2009 Pemberton Festival gets green light
Published Wednesday, November 26, 2008 11:56AM PST
It looks like B.C.'s newest and biggest music festival is safe for another year.
B.C.'s Agricultural Land Commission (ALC) has approved an application by concert promoters Live Nation Canada to use the 2008 Pemberton Music Festival site for another year.
The decision was announced in the form of a letter sent to Live Nation's president of touring and business development, Shane Bourbonnais on Nov. 25.
The letter states that Live Nation can use the land, but must work with the ALC to preserve the agricultural integrity of the festival music site at the base of Pemberton's Mount Currie.
The Village of Pemberton and Squamish-Lillooet Regional District (SLRD) are also compelled to work with the commission, and enter into what is called a "memorandum of understanding" by July 1, 2009.
The decision comes after months of nail biting as to whether Live Nation would be allowed to use the prime farm land for another year. Festival organizers worried if the ALC put off the decision any longer, the 2009 festival lineup would be in jeopardy.
Festival makes Pemberton a boomtown
More than 40,000 music fans descended on the tiny town of Pemberton this July for a four day festival featuring rapper Jay-Z and British super-group Coldplay.
The festival injected more than $10 million into Pemberton's local economy, and an estimated $35 million into the province.
Paul Selina, the president of the Pemberton and District chamber of commerce, says the festival is a huge boost to the local economy, and they've proven there is no damage to the land.
"We've got support from both our local agricultural advisory committee and the province," says Selina.
Selina says the only time the festival site is not in agricultural production is for five weeks surrounding the festival, and is put back into good working order for the rest of the year.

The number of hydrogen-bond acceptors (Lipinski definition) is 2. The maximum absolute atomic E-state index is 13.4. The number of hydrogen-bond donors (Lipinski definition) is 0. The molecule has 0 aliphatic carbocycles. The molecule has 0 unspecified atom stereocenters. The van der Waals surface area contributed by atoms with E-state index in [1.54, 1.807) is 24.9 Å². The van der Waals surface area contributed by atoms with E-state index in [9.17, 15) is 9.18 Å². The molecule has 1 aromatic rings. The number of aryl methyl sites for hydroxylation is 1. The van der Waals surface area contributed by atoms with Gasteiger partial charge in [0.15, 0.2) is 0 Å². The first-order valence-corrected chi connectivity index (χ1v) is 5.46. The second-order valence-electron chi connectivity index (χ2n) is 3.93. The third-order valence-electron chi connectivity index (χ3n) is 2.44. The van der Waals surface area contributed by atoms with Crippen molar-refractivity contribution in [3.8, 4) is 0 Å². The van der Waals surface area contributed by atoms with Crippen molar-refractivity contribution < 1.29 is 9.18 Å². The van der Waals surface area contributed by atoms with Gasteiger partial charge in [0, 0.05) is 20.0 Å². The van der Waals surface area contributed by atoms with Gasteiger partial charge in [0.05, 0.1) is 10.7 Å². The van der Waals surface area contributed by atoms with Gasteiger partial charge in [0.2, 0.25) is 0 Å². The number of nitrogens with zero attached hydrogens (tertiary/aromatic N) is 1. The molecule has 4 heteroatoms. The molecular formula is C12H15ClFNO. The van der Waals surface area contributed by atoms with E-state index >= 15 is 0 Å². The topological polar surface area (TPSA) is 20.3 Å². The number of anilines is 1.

Conditions of approval
Several conditions have been put the ALC approval. Live Nation must hire a professional agronomist to oversee reclamation of the site after the event, as well as prepare a pre-event plan to mitigate soil damage.
Live Nation must also submit a $250,000 letter of credit as a guarantee the lands will be returned to their natural state once the festival is complete.
The concert promoters have not officially announced whether it is proceeding with a 2009 festival, but the land concerns were always a primary concern to whether it would go ahead for another year.
Bourbonnais told a Whistler newspaper last week that even if approval for the festival was granted, putting it together in time for summer 2009 was going to be challenging.
The Pemberton Chamber of Commerce is working with Live Nation towards having a fully sustainable festival, feeding all 40,000 visitors with local produce.
Other possible venues
In a letter dated Nov. 4 from Live Nation to the ALC, it states promoters had considered other venues along the Whistler to Pemberton corridor, but none were suitable because of the rough terrain.
It also states they had reviewed using the Lillooet Rodeo Grounds on the Mount Currie Indian Reserve, but the land was too small for the festival. The Pemberton Meadows were also in the running, but ruled out because of the prime agricultural land in the area.